Jojoba (Simmondsia chinensis)

Main sources: Dimmit, Mark, "Simmondsiaceae (jojoba family)," in Steven Phillips and Patricia Comus, eds., 2000, A Natural History of the Sonoran Desert, pp. 256-7, Arizona-Sonora Desert Museum Press, Tucson; Epple, Ann, 1995, A Field Guide to the Plants of Arizona, Helena, Montana: Fountain Press, p. 137; Shreve, Forrest & Ira Wiggins, 1964, Vegetation and Flora of the Sonoran Desert, Vol. 1, Palo Alto: Stanford University Press;

Jojoba is a woody evergreen shrub whose leaves are leathery, thick, grayish green in color, and elliptical in shape, reaching up to 1 1/2" in length. Distinctively, these leaves are vertically oriented (note the banner photo closeup of a single large bush, above), an adaptation which lessens sun impact at summer high noon, while exposing each leaf to the less extreme temperatures of morning and evening (Dimmit, cited above). Evergreen shrubs are few in the Sonoran Desert (Creosotebush is another example), their occurrence reflecting the ability of the plant to conduct its leaf functions both in cold months and in dry ones. Nearly all desert evergreens are confined to deserts having mild, rainy winters like our own Arizona Uplands.

Jojoba plants are dioecious -- female and male flowers occur on separate plants -- and the male pollen buds may be seen in the two images stacked to the right. These are pale-greenish in color, occurring in a dense cluster. Blossoming times for Jojoba are extremely variable (from December to July), depending on weather variations. the budding images at right were taken in late February 2004, following a couple of good winter rains. Click on the top image to enlarge it.

 

Female flowers are also tiny, and greenish yellow in color, eventually forming hard-shelled, acorn-like seeds up to 1" long, which initially are pale green (see left image).

(Click on the image at left to enlarge it)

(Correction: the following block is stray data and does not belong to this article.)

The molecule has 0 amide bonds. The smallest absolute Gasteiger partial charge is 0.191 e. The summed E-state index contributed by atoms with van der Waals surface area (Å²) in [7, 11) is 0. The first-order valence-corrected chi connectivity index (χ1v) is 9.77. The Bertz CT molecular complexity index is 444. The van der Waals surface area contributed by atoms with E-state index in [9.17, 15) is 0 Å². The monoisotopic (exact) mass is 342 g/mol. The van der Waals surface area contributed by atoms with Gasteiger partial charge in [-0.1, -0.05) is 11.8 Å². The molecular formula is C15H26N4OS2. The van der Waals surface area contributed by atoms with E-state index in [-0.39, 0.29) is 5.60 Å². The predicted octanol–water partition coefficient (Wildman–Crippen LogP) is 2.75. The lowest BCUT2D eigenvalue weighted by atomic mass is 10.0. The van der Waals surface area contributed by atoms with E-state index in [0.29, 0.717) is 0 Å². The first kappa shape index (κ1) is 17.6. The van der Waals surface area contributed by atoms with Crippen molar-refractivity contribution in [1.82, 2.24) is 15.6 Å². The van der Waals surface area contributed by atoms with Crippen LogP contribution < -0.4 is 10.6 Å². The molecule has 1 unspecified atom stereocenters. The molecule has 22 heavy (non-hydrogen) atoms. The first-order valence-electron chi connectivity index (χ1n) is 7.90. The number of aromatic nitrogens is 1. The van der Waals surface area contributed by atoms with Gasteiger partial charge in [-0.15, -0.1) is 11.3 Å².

The seeds eventually ripen to a strong brown color, as you can see in the image to the right. Click on the image to enlarge it: you will then see, on one of these female plants, three of last year's nuts, now dessicated -- one at the lower left, one in the center, and one at upper right-center of the photograph.

Jojoba nuts contain a liquid wax which is highly resistant to spoilage and stable under high temperatures. As such, it is a very high quality oil, used for industry and also in cosmetics. Difficulties in harvesting have limited its commercial development.

 

This shrub may reach quite large sizes, occasionally more than 7 feet tall. The photographs below give an indication of various sizes: below left, a very large plant towers overhead at the base of the Yellow Cliffs of Hot Springs Canyon; below middle, two much more typical size bushes on a ridge above the Canyon; below right, a young plant sprouts in the shadow of a larger Jojoba. (Click on each image to enlarge it.)

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Jojoba foliage is browsed by deer and javelina (and also cows). Various rodents, rabbits, and large birds eat the nuts, but the wax inside is largely indigestible, and acts as a laxative in humans.

According to Shreve & Wiggins (cited above), Jojoba seems especially suited to the North slopes of granitic hills and upper Bajadas of the Sonoran Desert, but in our particular area, we find it mainly in the Galiuro Volcanics hills and rocky slopes near the Yellow Cliffs of Hot Springs Canyon, where (especially on North-facing slopes) it is in some places the dominant plant. We also see lots of very small plants here, a sign that this habitat is well suited for Jojoba. For example, looking down toward the stream from slopes above, most of the plants below, in the foreground as well as the immediate adjacent slopes further below, are Jojoba:

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